President-elect Joseph R. Biden Jr. moved quickly last week to name the first two members of his cabinet, picking one of his closest confidants to be the nation’s top diplomat and choosing an immigrant to lead the Department of Homeland Security, a first.
But as he fills out the rest of his team, the task will become more complicated. Whom Mr. Biden will tap to be the next attorney general is among the most talked about — and politically fraught — decisions that he will make as civil rights issues roil the country and some Democrats expect investigations into President Trump and his associates.
Sally Q. Yates, the deputy attorney general in the final years of the Obama administration, had long been considered the front-runner.
Mr. Biden could instead pick Lisa Monaco, the former homeland security adviser for President Barack Obama.
But both women are up against Deval Patrick, the former Massachusetts governor who served as the head of the department’s civil rights division in the Clinton administration. Xavier Becerra, the attorney general of California, is also under consideration for the job.
To lead the Pentagon, candidates include Michèle A. Flournoy, a senior defense official for President Bill Clinton and Mr. Obama; Elizabeth Sherwood-Randall, a former deputy energy secretary and National Security Council member; and Lloyd J. Austin III, a retired Army general and head of the U.S. Central Command, people close to the process said. The Biden team could also tap Jeh C. Johnson, who served as a top Pentagon lawyer before becoming secretary of homeland security under Mr. Obama.
Over at the C.I.A., Michael J. Morell, a former acting C.I.A. director, could be nominated to that position, or it could go to Thomas E. Donilon, a former national security adviser in the Obama administration. Others under consideration are Sue Gordon, a former principal deputy director of national intelligence who was pushed out by Mr. Trump; Vincent R. Stewart, a retired lieutenant general who led the Defense Intelligence Agency; and Representative Elissa Slotkin, Democrat of Michigan, a former C.I.A. analyst and White House national security aide.
Mr. Biden could pick Roger W. Ferguson Jr., an economist who was vice chair of the Federal Reserve, to lead the National Economic Council or a new board overseeing the recovery from the recession.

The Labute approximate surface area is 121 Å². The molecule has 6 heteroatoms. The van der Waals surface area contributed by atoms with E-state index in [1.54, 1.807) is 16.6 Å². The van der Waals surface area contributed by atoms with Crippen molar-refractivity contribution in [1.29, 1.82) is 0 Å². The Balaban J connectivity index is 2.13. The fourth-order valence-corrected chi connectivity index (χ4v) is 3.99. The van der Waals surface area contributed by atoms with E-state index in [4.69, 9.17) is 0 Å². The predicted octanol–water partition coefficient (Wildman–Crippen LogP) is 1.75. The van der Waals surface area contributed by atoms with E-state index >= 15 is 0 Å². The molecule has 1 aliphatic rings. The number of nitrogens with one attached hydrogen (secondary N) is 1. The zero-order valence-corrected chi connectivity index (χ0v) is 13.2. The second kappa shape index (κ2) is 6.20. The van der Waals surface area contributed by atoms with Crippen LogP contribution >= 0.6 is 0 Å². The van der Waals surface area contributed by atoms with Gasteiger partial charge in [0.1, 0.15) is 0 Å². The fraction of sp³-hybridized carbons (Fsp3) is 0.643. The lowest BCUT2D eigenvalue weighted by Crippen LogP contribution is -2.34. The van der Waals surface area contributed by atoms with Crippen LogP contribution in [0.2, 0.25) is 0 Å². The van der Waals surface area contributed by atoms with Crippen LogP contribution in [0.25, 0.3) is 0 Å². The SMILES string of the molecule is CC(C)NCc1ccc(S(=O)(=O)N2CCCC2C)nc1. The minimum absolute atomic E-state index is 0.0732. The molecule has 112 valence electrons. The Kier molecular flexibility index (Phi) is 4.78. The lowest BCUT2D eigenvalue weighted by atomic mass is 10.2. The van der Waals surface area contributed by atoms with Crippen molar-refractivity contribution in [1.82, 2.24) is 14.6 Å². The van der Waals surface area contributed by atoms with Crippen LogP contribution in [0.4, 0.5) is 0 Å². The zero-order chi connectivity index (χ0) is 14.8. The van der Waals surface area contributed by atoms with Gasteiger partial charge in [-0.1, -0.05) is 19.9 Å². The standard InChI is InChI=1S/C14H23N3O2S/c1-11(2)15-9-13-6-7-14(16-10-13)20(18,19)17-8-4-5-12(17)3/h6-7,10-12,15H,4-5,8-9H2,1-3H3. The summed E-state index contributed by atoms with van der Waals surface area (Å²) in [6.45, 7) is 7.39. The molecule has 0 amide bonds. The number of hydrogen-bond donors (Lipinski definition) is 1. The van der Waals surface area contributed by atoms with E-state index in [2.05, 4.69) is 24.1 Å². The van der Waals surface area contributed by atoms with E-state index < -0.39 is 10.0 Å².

Other names under consideration for the position include Bruce Reed, a former chief of staff to Mr. Biden, and Austan Goolsbee, an economist who was chairman of Mr. Obama’s Council of Economic Advisers. Gene Sperling, a veteran economic adviser dating to the Clinton administration, is another possibility, as is Brian Deese, who was deputy director of the National Economic Council under Mr. Obama
To coordinate the response to the pandemic, Jeffrey D. Zients, who was director of the National Economic Council under Mr. Obama, could become Mr. Biden’s “Covid czar.” That job could also go to Vivek H. Murthy, the former surgeon general who helps lead Mr. Biden’s transition panel on the virus.
Other names seen as top contenders for cabinet posts include:
Mary D. Nichols, California’s climate and clean air regulator, could lead the Environmental Protection Agency.
Contenders to lead the Agriculture Department include Representative Marcia L. Fudge, an African-American Democrat from Ohio; Heidi Heitkamp, a former senator from North Dakota, and Tom Vilsack, the former Iowa governor who served as agriculture secretary for Mr. Obama.
Ernest J. Moniz, Mr. Obama’s energy secretary, could reprise his role, or the job could go to Arun Majumdar, who runs the Precourt Institute for Energy at Stanford.
Top contenders to run the Transportation Department include Rahm Emanuel, Mr. Obama’s former chief of staff and a former mayor of Chicago, and Eric M. Garcetti, the mayor of Los Angeles.